i.                    “The Lord’s Day” (Rev. 1:10) became the technical term for Sunday.  (New Bible Commentary, 1282)


ii.                  Toward the end of the first century a very important document known as the Didache (“teaching”) began to be circulated among churches.  It says, “But every Lord’s Day gather yourselves together and break bread, and give thanksgiving after having confessed your transgressions, that your sacrifices may be pure.”  (Cited by Steve Reeves, “It’s Sunday”)


iii.                Around 110 A.D. Ignatius wrote, “If therefore those who lived according to the old practices have come to the new hope, no longer observing the Sabbath, but living in observance of the Lord’s Day, on which also our life has sprung up again by Him and by His death.  Let us therefor no longer keep the Sabbath after the Jewish manner.  Let every friend of Christ keep the Lord’s Day as a festival, the resurrection day, the queen and chief of all days of the week.”  (Quoted by Steve Reeves)


iv.                Before 165 A.D. Justin Martyr (Apology 1, 67) wrote, “...We all make our assemble in common on the day of the Sun, since it is the first day, on which God changed the darkness....and Jesus Christ our Savior arose from the dead on the same day.”  (Everett Ferguson, Early Christians Speak, 67-68)


v.                  Tertullian explained,  “...it is well-known that ... we regard Sunday as a day of joy.”


3.                  This is the Christian day of deliverance from sin and the power of death.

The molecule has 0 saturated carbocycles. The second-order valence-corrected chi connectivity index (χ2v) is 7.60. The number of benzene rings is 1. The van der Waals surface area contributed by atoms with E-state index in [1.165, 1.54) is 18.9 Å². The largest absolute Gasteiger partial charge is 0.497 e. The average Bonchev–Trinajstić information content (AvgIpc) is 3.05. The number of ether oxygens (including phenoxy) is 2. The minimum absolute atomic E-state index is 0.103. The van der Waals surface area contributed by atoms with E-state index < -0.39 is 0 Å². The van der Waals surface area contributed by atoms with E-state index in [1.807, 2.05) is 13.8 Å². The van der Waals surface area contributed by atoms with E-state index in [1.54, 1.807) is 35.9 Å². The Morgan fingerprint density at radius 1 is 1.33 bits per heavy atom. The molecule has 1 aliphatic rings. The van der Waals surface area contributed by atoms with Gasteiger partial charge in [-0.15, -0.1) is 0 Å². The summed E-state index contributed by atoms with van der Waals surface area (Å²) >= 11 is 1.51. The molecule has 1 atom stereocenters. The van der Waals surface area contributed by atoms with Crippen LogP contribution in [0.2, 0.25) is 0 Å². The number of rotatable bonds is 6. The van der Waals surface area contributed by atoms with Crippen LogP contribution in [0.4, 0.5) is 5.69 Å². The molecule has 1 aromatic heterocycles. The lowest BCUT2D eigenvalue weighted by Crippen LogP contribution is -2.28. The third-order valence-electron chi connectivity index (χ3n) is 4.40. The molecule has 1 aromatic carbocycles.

a.                   It is the day when the church expresses its identity and spirit.


i.                    It’s when we admit that when we meet and what we do should be about what the Lord has done, not about what we prefer.


ii.                  Furman Kearley said of the early Christians, “They died rather than guve up Sunday assembly, because the Lord was not raised on Wednesday night.”


iii.                That we find his people meeting on the first day of the week is as if to say to us that the Lord wants his death remembered only the light of his being raised up as the victor.


b.                  It is the day when the individual Christian regains his perspective and reorients his behavior.


i.                    We remember what comes first, and set our priorities for the new week.


ii.                  We recall that in Christ we are new creatures, and we consider the kind of conduct which is proper in our lives.


iii.                We are reminded that, no matter what else is going on, hope is the tone in which we approach all things, for our Lord has been raised up.


c.                   It is the day that can bless the world.


i.                    Any other day may represent ways of life which are consumed with business or pleasure or rest, but only this one has good news attached to it.


ii.                  Our culture could benefit from it.  Philip Schaff observed that a proper observance of the Lord’s Day “is a wholesome school of discipline, a means of grace for the people, a safeguard of public morality, a bulwark against infidelity and a source of immeasurable blessings to the church, the state and the family.  Next to the church and the Bible, the Lord’s Day is the chief pillar of Christian society.”


iii.                Every family needs it, too.  It can be a time when husbands and wives are reminded of the foundations upon which their marriage has to be built, and the strength that comes from worshiping together.  It should be a day when our children learn where real values lie and the importance of priorities.





1.                  Your life will be enriched if you will rejoice in every Lord’s Day by honoring the Lord and enjoying his people.


2.                  The question is not so much “What is the day?” as it is “Who is the Lord?”